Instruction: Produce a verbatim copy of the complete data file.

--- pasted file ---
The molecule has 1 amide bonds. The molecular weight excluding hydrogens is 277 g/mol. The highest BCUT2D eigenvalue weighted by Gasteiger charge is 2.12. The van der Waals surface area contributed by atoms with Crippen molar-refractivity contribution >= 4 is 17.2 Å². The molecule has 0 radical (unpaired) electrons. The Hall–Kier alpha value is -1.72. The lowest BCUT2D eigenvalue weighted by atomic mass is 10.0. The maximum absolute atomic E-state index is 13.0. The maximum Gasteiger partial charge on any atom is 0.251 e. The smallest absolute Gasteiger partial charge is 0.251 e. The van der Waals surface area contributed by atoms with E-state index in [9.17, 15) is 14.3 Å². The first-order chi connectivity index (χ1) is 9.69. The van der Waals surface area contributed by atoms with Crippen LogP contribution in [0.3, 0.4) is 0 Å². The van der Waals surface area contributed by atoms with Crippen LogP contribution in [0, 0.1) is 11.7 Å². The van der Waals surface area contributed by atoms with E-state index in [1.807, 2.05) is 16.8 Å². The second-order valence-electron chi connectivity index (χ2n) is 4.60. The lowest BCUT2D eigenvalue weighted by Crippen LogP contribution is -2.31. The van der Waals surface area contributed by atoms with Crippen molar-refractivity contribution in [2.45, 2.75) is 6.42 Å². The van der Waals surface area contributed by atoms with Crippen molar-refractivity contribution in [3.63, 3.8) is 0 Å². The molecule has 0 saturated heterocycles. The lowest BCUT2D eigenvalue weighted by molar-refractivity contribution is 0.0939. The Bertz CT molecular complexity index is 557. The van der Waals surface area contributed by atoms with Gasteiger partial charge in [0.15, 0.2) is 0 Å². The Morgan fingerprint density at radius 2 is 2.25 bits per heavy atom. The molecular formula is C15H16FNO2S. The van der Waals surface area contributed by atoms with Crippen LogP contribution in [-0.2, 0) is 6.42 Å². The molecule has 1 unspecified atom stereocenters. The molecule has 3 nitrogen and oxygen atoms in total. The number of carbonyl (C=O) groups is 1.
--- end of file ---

The molecule has 1 amide bonds. The molecular weight excluding hydrogens is 277 g/mol. The highest BCUT2D eigenvalue weighted by Gasteiger charge is 2.12. The van der Waals surface area contributed by atoms with Crippen molar-refractivity contribution >= 4 is 17.2 Å². The molecule has 0 radical (unpaired) electrons. The Hall–Kier alpha value is -1.72. The lowest BCUT2D eigenvalue weighted by atomic mass is 10.0. The maximum absolute atomic E-state index is 13.0. The maximum Gasteiger partial charge on any atom is 0.251 e. The smallest absolute Gasteiger partial charge is 0.251 e. The van der Waals surface area contributed by atoms with E-state index in [9.17, 15) is 14.3 Å². The first-order chi connectivity index (χ1) is 9.69. The van der Waals surface area contributed by atoms with Crippen LogP contribution in [0.3, 0.4) is 0 Å². The van der Waals surface area contributed by atoms with Crippen LogP contribution in [0, 0.1) is 11.7 Å². The van der Waals surface area contributed by atoms with E-state index in [1.807, 2.05) is 16.8 Å². The second-order valence-electron chi connectivity index (χ2n) is 4.60. The lowest BCUT2D eigenvalue weighted by Crippen LogP contribution is -2.31. The van der Waals surface area contributed by atoms with Crippen molar-refractivity contribution in [2.45, 2.75) is 6.42 Å². The van der Waals surface area contributed by atoms with Crippen molar-refractivity contribution in [3.63, 3.8) is 0 Å². The molecule has 0 saturated heterocycles. The lowest BCUT2D eigenvalue weighted by molar-refractivity contribution is 0.0939. The Bertz CT molecular complexity index is 557. The van der Waals surface area contributed by atoms with Gasteiger partial charge in [0.15, 0.2) is 0 Å². The Morgan fingerprint density at radius 2 is 2.25 bits per heavy atom. The molecular formula is C15H16FNO2S. The van der Waals surface area contributed by atoms with Crippen LogP contribution in [-0.2, 0) is 6.42 Å². The molecule has 1 unspecified atom stereocenters. The molecule has 3 nitrogen and oxygen atoms in total. The number of carbonyl (C=O) groups is 1.